New rules on how CGT impacts separating spouses and civil partners have been finalised and will come into effect on 6 April 2023. B P Collins’ family team believes that the changes should take some pressure off couples who have assets they may wish to transfer between them following a separation.

Current rules
Currently, separating spouses and civil partners can transfer assets between them on a “no gain or no loss” basis only during the tax year in which they separated. This is a very small window of opportunity which can cause some frantic negotiating and planning to try and make the deadline, but most often it is simply not possible to be ready in time and the benefit of the rule is lost. At a time when every penny is often needed, there may then also be a problem in actually raising the cash needed to pay the tax.

Transferring an asset at “no gain or no loss” means that any gains or losses arising on a transfer are not crystalised at the time of transfer. The asset is transferred, and no CGT is payable. The CGT is ‘dormant’ and only comes into play when the asset is finally sold (or disposed of) by the recipient spouse – which could be many years in the future. The potential liability should not be ignored in the couple’s financial settlement, but the changes essentially mean that when the transfer happens, the recipient is taking on the full value of the asset, and the full burden of any CGT already due and any which may accrue further in the future.

For example, a rental property owned jointly by a husband and wife, which has doubled in value since they bought it, could be transferred from their joint names into one of their sole names without giving rise to a CGT charge at the time of transfer. Instead, all the CGT will be paid in the future when the recipient spouse sells the property.

New rules

From 6 April 2023, separating spouses and civil partners will now have 3 full tax years to make transfers on a “no gain or no loss basis”. Thus if a couple separates on 7 April 2023, they will have virtually 4 years to make transfers: the remainder of the 2023 tax year, and the three subsequent tax years.

Unlimited Time for “no gain or no loss” transfers

Remarkably, the “no gain and no loss” rule is also extended indefinitely if the asset is transferred between the spouses in accordance with a “formal divorce agreement.” This means that if a couple formally agrees a financial settlement and (ideally) has this made into a court order, there will be no time limit at all for “no gain or no loss” transfers. As an example, a couple could separate on 7 April 2023 but not do anything about their finances for 6 years, then reach a formal divorce agreement under which shares and properties are transferred from one spouse to the other. These transfers would still take place on a “no gain or no loss” basis.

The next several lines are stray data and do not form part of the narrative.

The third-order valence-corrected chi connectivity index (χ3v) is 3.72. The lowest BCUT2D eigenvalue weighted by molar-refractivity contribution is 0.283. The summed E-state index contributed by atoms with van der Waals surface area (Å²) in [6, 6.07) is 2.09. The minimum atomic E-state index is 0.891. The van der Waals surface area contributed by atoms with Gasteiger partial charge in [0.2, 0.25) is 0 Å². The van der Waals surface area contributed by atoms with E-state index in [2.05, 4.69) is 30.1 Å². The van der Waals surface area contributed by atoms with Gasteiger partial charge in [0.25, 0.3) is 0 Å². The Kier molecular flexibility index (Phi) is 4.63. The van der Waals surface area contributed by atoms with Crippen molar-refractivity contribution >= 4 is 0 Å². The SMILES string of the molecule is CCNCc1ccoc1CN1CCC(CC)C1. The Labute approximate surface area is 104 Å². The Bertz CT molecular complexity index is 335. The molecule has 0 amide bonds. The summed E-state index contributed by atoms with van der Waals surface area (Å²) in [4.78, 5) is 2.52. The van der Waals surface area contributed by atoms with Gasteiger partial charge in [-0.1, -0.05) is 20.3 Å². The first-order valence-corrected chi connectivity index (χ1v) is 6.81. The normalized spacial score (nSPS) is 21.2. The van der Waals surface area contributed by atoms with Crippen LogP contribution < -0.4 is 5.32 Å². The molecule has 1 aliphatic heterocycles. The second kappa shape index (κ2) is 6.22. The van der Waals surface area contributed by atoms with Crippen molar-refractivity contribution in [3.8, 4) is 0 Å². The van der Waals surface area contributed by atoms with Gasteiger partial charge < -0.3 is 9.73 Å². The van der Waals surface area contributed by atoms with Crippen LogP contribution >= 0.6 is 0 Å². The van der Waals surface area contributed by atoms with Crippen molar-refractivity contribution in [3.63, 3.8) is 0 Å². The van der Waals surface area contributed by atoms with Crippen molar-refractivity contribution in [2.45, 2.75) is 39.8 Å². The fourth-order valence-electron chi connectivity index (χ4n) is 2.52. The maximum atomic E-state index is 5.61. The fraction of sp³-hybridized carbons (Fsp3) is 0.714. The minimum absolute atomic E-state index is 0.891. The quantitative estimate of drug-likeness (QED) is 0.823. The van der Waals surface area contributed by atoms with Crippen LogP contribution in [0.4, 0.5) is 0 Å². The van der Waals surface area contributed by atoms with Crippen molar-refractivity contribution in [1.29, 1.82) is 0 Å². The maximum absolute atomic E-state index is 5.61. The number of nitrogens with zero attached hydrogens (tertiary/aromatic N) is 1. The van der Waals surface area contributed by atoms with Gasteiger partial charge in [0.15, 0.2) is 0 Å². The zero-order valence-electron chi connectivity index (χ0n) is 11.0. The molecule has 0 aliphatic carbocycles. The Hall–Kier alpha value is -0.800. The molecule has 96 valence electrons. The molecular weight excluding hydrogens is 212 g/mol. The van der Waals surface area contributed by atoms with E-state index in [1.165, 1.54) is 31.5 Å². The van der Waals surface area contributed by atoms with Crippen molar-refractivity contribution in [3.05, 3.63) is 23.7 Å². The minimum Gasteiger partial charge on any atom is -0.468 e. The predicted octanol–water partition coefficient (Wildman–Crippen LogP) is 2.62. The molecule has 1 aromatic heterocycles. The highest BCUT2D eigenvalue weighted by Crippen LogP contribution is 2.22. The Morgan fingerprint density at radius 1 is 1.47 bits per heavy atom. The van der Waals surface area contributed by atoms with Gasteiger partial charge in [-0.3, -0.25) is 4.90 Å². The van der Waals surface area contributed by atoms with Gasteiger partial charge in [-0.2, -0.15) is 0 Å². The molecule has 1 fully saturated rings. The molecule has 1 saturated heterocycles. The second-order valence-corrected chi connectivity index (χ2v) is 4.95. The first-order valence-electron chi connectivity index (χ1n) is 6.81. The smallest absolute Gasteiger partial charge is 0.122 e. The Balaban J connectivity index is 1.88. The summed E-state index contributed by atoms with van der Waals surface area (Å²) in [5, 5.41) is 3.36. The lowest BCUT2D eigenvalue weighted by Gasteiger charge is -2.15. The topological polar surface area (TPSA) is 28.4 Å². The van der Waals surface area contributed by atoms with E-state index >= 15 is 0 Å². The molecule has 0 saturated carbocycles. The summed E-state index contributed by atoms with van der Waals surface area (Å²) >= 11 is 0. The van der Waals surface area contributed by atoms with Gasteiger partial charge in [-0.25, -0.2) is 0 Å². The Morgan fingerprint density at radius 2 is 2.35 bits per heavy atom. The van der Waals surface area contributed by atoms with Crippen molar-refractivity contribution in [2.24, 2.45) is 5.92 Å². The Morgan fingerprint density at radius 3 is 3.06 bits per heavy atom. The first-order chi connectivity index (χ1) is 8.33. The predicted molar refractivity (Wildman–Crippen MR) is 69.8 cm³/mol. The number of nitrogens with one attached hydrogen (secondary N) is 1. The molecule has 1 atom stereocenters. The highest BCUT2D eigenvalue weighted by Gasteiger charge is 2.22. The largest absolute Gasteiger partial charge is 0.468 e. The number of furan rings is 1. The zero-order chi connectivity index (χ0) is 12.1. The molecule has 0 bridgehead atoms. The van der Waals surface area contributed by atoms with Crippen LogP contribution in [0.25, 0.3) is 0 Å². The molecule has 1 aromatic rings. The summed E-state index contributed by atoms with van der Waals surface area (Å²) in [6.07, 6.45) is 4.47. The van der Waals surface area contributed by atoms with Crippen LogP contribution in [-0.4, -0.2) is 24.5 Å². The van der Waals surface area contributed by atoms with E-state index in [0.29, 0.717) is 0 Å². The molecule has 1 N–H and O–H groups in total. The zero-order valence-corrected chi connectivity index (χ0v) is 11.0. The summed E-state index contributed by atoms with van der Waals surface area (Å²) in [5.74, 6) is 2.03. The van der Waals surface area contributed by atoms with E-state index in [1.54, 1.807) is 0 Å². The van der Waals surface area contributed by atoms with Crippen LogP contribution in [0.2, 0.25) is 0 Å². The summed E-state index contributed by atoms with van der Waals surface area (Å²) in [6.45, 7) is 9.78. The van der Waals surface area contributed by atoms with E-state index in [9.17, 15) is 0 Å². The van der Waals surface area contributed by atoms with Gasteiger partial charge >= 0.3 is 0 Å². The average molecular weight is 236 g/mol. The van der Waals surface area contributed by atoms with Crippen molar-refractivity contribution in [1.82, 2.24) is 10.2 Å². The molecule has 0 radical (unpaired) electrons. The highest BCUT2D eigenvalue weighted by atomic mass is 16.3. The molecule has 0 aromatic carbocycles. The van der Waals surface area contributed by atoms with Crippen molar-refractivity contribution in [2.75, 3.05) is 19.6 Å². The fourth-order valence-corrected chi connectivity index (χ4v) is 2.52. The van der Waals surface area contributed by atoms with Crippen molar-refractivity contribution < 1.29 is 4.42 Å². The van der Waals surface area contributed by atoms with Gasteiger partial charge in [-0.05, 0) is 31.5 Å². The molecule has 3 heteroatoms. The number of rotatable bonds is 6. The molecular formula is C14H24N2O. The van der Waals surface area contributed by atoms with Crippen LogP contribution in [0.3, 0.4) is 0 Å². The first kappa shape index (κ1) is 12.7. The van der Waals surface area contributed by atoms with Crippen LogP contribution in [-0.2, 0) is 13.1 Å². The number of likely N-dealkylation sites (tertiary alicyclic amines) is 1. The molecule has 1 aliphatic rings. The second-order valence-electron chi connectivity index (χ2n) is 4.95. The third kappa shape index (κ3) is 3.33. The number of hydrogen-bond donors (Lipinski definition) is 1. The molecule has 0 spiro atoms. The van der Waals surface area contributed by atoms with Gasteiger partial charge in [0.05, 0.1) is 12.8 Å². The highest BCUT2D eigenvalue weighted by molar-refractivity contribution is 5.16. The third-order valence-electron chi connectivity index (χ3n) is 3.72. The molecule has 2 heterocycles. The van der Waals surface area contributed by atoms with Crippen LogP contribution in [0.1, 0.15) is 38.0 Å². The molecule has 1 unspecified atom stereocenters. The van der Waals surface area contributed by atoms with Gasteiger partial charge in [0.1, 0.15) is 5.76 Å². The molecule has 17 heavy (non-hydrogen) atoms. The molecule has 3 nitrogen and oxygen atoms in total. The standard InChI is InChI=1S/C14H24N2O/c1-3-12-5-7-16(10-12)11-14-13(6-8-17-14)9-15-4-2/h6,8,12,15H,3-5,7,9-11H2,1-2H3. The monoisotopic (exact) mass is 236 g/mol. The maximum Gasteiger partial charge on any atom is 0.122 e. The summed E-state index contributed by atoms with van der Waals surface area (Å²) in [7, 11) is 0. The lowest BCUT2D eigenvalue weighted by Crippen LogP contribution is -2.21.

In respect of timing, these rule changes can also benefit couples who are already separated. For example, if a couple separated two years ago, but has not yet got round to resolving the finances, they will still benefit from the new rules, presuming they now hold on for a few more weeks!

The Family Home
The new rules also make significant changes to the tax treatment of the family home.

Until now, Primary Residence Relief (PRR) relief has not automatically been available to both parties on a separation.

PRR of course allows any person (not just spouses or civil partners) to avoid CGT on the sale or transfer of their main residence. For example, if you buy a new home, live in it as your main residence and then sell it ten years later for three times the purchase price, all of the gain will be covered by PRR and you will not have to pay CGT.

This has been more difficult in divorce cases where one spouse has left the family home. A couple might jointly own their family home, separate and one of them move out to rent a flat. Currently, if they then sell the family home a few years later, the spouse who moved out may have a CGT liability. Under the new rules, the spouse who has left should retain the option to claim PRR in relation to the family home.

Finally, changes have also been made where, on a separation, the jointly owned family home is transferred into one spouse’s sole name, but the transferring spouse retains an interest in it – meaning they will be entitled to receive a % of the sale proceeds when the property is eventually sold (perhaps many years down the line when the children become independent). Under the new rules, the transferring spouse will be allowed to apply the same tax treatment to the proceeds when they are eventually received, as applied at the time the property was originally transferred, meaning a parent who agrees to delay the sale of the family home for the benefit of their children should not now be penalised on tax for doing so.

For further information on this issue or any other family matter, please email the family team at or call 01753 279046.

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Related Team Specialists

Laura Thumb
Laura Mortimer
Practice Group Leader

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